They say all publicity is good, but I was saddened by Andrew Wall's negative review of my book (pages 28-29, 29 April). Ten years ago, when he was chief executive of Bath health authority, I was inspired by his openness in trying to reconcile his beliefs with the reforms he had to administer. I'm not sure why he is now so defensive, but Trust Me, I'm a Doctor is certainly not written for laughs.
As Pamela Charlwood, chief executive of Avon HA, observed: 'I think it would be wrong to say I have been 'enjoying' the book, because the messages are so salutary and sobering - and uncomfortably true - but I have certainly been appreciating it.'
The essence of my argument is that unacceptable things happen in medicine, from the student bar to the reading room of the Royal College of Surgeons. They may involve a small minority of doctors, but they are also well known yet almost never acted on. Instead, they get displaced into black humour. This may be a coping mechanism, but more often it disguises and dismisses poor performance. Hence, units become known as the 'Killing Fields' and surgeons are dubbed 'Butcher'. But no one stops them.
Wall may feel that such insights are not suitable for the public, but my involvement in exposing the Bristol case and others has taught me that bad practice thrives in secrecy. If we don't come clean about the inadequacies of medical training and the NHS, how can we address them? Those on the inside know there are unacceptable variations in quality in every specialty, and that it really does matter where you get treatment. Why should the public be denied that information?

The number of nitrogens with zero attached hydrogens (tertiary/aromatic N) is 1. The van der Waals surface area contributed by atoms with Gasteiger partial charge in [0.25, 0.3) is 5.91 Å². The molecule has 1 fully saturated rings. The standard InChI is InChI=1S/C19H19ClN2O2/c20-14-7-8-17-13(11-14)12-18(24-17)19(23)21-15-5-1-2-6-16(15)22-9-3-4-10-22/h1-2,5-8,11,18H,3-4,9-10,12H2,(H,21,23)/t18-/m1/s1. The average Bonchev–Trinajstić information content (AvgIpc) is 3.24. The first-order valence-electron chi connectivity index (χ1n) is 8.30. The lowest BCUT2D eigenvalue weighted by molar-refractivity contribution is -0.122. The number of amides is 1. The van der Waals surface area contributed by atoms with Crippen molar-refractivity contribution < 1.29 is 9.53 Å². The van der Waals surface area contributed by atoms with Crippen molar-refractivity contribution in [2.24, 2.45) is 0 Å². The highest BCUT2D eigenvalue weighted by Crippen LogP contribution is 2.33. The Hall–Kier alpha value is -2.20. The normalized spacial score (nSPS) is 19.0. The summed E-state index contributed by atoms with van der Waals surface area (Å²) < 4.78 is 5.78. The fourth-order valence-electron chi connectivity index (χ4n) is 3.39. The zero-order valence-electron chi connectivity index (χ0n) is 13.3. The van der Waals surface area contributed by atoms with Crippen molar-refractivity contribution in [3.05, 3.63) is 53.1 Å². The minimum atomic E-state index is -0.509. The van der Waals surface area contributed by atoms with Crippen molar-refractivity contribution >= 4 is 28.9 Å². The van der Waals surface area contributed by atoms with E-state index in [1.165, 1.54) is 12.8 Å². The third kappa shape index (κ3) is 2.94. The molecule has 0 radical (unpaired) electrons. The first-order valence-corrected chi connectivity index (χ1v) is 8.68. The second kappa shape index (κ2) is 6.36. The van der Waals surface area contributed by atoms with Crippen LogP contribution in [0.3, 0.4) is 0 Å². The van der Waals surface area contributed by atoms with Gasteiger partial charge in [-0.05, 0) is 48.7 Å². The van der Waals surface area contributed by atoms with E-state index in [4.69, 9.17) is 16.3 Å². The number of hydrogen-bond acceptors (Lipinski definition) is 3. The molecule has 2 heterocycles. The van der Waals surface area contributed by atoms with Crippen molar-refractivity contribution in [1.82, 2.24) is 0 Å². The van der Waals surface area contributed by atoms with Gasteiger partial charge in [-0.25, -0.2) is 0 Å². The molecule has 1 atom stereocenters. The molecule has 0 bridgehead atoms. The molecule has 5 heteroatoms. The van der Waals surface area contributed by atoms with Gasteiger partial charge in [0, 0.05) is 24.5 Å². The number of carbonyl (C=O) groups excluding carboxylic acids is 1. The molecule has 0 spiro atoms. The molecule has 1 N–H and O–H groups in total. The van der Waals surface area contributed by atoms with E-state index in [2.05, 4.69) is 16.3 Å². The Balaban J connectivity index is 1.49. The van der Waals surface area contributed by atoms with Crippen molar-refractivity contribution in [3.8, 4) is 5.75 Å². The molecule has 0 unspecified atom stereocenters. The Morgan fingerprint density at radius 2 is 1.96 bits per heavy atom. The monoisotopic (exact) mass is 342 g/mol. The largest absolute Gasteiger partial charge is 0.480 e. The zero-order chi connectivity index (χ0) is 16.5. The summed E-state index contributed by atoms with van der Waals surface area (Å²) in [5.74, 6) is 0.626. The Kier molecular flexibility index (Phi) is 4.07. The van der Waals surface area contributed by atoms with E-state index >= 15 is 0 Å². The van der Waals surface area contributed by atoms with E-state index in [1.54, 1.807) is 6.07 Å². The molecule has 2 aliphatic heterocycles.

Wall's charge of opportunism is unfair, since I have been toeing the same line publicly for 10 years. He may not take Private Eye seriously, but as its medical correspondent I have been asked to give evidence at the Bristol inquiry, and a campaign started in the Eye last August, calling for all babies born with biliary atresia to be treated in specialist liver centres, now has the full support of the Royal College of Surgeons and the Department of Health. Of course, any column is only as good as its sources and, four years after Bristol, the fact that doctors still don't trust their colleagues and managers enough to go through the correct channels depresses me even more than Wall's review.
Dr Phil Hammond
GP, lecturer, writer and broadcaster